Blog Post

The Marshall Expedition

[@portabletext/react] Unknown block type "span", specify a component for it in the `components.types` prop

200 years ago Chief Justice John Marshall lead a six week river survey through western Virginia to determine the feasibility of realizing Washington's vision of establishing a river based trade route between the eastern seaboard and the Ohio River Valley. Marshall's journey took him upstream on the James River from Lynchburg, VA for over 80 miles into the heart of the rugged Appalachian frontier. He then crossed the Allegheny mountains and descended the Greenbrier River and the wild whitewater of the New River in present day West Virginia to the placid waters of the Kanawah. During this trip Marshall traveled in a vessel known as the James River batteau- the primary means of commercial transit on Piedmont and Appalachian rivers in the southeast. Generally between 40' to 60' long and 6' to 8' wide the flat bottomed boats hauled crops downstream and finished goods back up stream. Marshall's trip was the impetus for beginning construction of the James River and Kanawha Canal. Althought the canal was outpaced by railroad and never made it the entire way to the Kanawah. Nonetheless, the pass through the mountains that then 57 year old Marshall surveyed remains a vital coridor of trade through Appalachia to this day.

[@portabletext/react] Unknown block type "span", specify a component for it in the `components.types` prop

In commemoration of Marshall's journey, and as a tribute to the vision of the bold men whose determination to forge a lasting and successful political entity from a group of rebellious colonies, my crew and I are retracing the entire intended James River and Kanawah Canal line over the next month and a half. Thanks to a National Geographic Young Explorers Grant, we have spent the previous two months building a replica James River Batteau very similar to the one Marshall would have traveled in during the 1812 survey, andwe have launched our journey on April, 5 just outside Richmond Virginia. After fighting the current for 220 miles to Covington, Virginia we will cross the Allegheny's, and just as Marshall did 200 years ago descend the Greenbrier and New Rivers. Our journey will climax with a descent of the New River Gorge and the New River Dries; two treacherous sections that live in whitewater lore.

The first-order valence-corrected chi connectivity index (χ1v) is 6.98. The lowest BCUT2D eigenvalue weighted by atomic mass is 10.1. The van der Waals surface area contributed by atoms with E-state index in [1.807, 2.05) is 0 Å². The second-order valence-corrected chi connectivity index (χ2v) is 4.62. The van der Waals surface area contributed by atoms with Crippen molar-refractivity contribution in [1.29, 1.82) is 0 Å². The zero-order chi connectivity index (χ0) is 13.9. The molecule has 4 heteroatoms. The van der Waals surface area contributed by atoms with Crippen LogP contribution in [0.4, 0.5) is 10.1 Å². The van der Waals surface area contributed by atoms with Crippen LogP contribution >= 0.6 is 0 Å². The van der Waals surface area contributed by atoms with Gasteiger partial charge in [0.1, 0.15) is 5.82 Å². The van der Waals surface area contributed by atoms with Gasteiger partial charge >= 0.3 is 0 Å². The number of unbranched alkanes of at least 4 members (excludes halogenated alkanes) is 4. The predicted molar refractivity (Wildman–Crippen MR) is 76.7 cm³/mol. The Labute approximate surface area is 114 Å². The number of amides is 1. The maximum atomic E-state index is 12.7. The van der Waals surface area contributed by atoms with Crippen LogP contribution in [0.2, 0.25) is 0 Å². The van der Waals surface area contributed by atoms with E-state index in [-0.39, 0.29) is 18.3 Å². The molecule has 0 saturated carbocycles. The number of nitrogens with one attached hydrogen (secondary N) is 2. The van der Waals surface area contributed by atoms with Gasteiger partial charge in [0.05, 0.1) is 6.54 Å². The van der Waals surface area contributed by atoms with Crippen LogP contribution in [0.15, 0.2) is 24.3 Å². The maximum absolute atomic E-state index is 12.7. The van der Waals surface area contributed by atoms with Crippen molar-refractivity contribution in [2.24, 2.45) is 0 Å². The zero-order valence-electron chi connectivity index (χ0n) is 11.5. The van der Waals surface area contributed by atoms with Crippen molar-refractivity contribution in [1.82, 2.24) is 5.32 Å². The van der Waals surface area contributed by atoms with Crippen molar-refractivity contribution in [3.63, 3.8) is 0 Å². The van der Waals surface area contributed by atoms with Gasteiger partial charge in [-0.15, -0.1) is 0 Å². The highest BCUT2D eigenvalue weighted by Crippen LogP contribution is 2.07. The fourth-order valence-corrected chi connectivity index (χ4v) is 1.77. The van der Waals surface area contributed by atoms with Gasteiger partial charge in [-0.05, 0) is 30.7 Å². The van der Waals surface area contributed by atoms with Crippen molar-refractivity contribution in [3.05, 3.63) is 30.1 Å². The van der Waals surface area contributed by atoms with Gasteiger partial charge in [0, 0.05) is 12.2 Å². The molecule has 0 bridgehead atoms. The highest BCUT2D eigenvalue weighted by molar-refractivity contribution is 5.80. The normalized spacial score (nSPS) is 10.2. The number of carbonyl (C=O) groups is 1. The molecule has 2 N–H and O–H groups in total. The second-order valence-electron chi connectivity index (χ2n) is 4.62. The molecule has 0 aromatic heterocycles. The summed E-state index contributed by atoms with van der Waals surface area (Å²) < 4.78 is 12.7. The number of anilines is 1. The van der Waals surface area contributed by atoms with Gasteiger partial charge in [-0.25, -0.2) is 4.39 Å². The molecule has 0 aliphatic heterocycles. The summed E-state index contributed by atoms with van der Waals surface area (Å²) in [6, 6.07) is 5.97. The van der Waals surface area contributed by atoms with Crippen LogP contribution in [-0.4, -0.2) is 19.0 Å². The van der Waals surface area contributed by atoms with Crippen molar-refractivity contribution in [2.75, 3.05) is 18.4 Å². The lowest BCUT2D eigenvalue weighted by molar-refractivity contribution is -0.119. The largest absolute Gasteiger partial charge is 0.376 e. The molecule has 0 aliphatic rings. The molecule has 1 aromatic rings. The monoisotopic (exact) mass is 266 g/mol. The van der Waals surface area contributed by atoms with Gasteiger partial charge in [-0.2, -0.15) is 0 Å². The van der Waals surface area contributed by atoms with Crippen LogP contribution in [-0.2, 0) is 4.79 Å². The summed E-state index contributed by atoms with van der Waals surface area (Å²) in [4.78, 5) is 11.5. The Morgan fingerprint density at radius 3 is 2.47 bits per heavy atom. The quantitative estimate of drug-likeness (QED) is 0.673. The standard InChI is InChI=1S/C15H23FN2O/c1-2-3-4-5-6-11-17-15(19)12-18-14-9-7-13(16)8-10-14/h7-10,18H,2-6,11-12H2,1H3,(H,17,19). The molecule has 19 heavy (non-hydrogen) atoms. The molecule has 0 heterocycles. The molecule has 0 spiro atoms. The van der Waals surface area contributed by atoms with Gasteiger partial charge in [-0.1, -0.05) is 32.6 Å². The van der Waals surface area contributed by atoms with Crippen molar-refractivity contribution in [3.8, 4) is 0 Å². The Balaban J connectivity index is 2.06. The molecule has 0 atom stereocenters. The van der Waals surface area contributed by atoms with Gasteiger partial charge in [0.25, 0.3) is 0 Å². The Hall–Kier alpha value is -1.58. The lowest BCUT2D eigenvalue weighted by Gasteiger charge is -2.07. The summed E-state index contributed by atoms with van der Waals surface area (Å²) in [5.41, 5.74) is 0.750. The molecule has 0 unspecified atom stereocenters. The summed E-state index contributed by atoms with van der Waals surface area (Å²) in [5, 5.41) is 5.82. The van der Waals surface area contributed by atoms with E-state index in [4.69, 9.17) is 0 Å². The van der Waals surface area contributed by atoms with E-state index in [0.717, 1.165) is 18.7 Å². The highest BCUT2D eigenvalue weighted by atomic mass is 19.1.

In five days we poled our vessel 70 miles upstream and have about 150 ahead of us. The trip has been amazing thus far; we have battled swift currents, countless shoals, and an unrelenting headwind. We have also have enjoyed the beauty of the James River, the satisfaction of a hard days work, the thrill of ascending rapids, the majesty of sycamore lined river banks, and the hospitality of folks on the river. The crew is in high spirits and we eagerly await the challenges of the coming weeks. We will be updating the Explorers Journal every few days, but you can find much more detailed descriptions of our trip, as well as the construction of our boat on our own blog at We hope you follow along as we highlight the critical role of riparian tranist in our nations history.

Back to Top
About National Geographic Society

The National Geographic Society is a global nonprofit organization that uses the power of science, exploration, education and storytelling to illuminate and protect the wonder of our world. Since 1888, National Geographic has pushed the boundaries of exploration, investing in bold people and transformative ideas, providing more than 15,000 grants for work across all seven continents, reaching 3 million students each year through education offerings, and engaging audiences around the globe through signature experiences, stories and content. To learn more, visit or follow us on Instagram, LinkedIn, and Facebook.